When construction of the project was halted in 1995, Ambassador Frank Wisner told Indian government officials that U.S./Indian business ties would suffer if the Dabhol Project was cancelled. This caused an official in the Indian Power Ministry to comment that Wisner's backing "...speaks volumes for Enron's ability to rope powerful people in to help their cause. The Indian government was clearly intimidated by Enron's clout." In October 1997, after he completed his term as ambassador to India, Wisner was named to Enron's board of directors.

High Rates, Unneeded Power and Crisis

The first phase of the Dabhol Power Project was finally completed in May 1999, but turmoil continued to surround the project. As was predicted when the project was first proposed, the price of electricity from the project was too high, due to escalating costs of fuel and to devaluation of the rupee in relation to the dollar. In addition, not all of the electricity from the plant was needed. But because MSEB had committed to buy fixed amounts of electricity, the amounts it owed to DPC quickly escalated. By the end of 2000, MSEB was falling seriously behind in its payments-which amount to tens of millions of dollars per month. Enron sought to invoke legal arbitration against the MSEB with the London Council of Arbitration.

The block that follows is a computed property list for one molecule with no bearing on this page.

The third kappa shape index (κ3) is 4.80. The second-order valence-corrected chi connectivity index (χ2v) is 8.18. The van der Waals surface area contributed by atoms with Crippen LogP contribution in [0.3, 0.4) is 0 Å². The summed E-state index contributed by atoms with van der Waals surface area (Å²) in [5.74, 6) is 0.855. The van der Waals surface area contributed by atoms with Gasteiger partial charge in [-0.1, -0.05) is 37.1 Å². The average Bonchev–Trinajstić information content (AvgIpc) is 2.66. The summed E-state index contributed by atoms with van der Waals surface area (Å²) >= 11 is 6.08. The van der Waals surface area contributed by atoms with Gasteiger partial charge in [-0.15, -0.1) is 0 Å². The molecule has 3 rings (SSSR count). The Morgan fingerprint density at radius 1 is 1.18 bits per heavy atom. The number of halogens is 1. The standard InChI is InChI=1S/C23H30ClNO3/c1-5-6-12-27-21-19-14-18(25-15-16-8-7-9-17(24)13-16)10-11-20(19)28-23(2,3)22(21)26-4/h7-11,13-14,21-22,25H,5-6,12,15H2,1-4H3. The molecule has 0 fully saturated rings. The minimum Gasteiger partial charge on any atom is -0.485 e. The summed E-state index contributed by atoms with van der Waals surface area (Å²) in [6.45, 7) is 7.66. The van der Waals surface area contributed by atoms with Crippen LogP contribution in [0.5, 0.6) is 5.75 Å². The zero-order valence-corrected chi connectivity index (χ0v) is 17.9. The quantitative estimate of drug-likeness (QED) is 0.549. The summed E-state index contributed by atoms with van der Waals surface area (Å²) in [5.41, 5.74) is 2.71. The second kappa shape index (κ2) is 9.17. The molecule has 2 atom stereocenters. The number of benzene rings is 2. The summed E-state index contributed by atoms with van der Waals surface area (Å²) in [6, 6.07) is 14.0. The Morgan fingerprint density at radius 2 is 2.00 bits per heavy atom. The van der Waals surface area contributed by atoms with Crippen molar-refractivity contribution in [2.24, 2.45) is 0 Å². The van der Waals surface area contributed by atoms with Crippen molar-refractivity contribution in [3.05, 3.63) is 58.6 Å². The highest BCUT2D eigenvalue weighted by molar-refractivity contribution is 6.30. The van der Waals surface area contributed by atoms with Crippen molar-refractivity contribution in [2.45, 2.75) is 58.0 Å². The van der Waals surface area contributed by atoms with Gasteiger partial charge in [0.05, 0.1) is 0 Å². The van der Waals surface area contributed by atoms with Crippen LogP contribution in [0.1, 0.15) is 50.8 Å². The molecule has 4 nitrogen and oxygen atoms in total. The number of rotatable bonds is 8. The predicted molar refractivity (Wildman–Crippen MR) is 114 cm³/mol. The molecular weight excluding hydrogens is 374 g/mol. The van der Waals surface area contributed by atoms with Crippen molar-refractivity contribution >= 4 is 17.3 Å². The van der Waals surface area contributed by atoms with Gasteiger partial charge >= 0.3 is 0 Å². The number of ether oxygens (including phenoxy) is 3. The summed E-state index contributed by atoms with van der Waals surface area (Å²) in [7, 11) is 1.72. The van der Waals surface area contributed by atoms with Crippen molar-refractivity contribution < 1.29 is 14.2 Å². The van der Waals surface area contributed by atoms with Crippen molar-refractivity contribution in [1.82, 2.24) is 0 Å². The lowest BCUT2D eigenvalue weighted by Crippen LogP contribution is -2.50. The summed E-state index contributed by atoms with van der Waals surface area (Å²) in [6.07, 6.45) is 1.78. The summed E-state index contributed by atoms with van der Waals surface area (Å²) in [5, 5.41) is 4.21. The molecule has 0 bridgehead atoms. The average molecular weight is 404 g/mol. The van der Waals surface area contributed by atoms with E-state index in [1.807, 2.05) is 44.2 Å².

All this ultimately caused the DPC to shut down the plant's operations in early 2001. In addition, even though the financial arrangements for the 1444 megawatt Phase II of the project had been completed, and almost all of the loans of about $1.5 billion had already been distributed to the DPC by financial institutions by March, construction on the second phase of the project was halted in June 2001 and has yet to be restarted. Phase II was reportedly less than a month from completion.